Depending upon the size of the location, the difficulty of installation and the dimensioning required by the customer, a pCell vRAN can be temporarily setup for testing within a week, and a permanent installation can be installed in weeks.
In the case of temporary events, such as music festivals, a temporary pCell vRAN can be set up in days that can provide service to not only the concert attendees, but to performers, crew, ticket takers, vendors, camera operators and other staff.
pCell vRAN requires much less time than a cellular RAN/vRAN to install because there is no cell planning and pWave RRUs can be installed wherever it is convenient to attach them and provide them with an Ethernet connection. Since pCell vRAN uses conventional asynchronous Ethernet, no specialized cabling or switches are required, whereas IEEE 1588, SyncE, CPRI, or CPRI over Ethernet are typically required for cellular RANs/vRANs.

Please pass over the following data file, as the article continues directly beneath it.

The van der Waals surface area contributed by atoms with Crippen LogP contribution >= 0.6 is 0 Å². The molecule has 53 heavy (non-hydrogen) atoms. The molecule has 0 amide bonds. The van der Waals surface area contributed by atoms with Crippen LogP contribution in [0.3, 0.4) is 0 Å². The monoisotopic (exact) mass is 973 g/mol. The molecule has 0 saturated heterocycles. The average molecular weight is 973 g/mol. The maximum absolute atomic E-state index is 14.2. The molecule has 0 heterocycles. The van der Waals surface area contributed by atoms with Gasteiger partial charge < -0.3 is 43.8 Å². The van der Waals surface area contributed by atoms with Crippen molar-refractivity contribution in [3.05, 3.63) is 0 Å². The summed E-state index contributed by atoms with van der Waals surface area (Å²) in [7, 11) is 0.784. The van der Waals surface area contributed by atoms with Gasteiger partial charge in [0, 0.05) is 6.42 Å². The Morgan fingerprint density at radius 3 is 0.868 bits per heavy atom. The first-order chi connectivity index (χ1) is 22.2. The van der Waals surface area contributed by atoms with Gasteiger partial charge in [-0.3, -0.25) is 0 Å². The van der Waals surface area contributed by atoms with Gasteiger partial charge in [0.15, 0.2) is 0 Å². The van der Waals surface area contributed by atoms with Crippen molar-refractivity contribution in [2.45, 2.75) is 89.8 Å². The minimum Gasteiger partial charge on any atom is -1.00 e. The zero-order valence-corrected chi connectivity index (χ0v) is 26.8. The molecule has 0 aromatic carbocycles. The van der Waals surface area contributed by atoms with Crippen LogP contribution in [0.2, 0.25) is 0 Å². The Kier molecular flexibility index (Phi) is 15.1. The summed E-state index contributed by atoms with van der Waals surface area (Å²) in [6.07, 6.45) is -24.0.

From invention, through development, to manufacturing, and to final assembly, the pCell vRAN and pWave RRUs have been created entirely in the United States by an incredibly dedicated and versatile team. Almost all key components are from United States companies.
No. pCell vRAN includes a built-in EPC/5GC and optionally supports an external EPC/5GC through standard interfaces.
pWave RRUs support all mobile LTE/5G bands from 600 MHz to 6 GHz as configured by the pCell vRAN software. pWave RRUs will drive antennas supporting any band within this range.
In TDD bands, pCell increases both downlink and uplink capacity by more than 10 times. In FDD bands. pCell increases only uplink capacity by more than 10 times.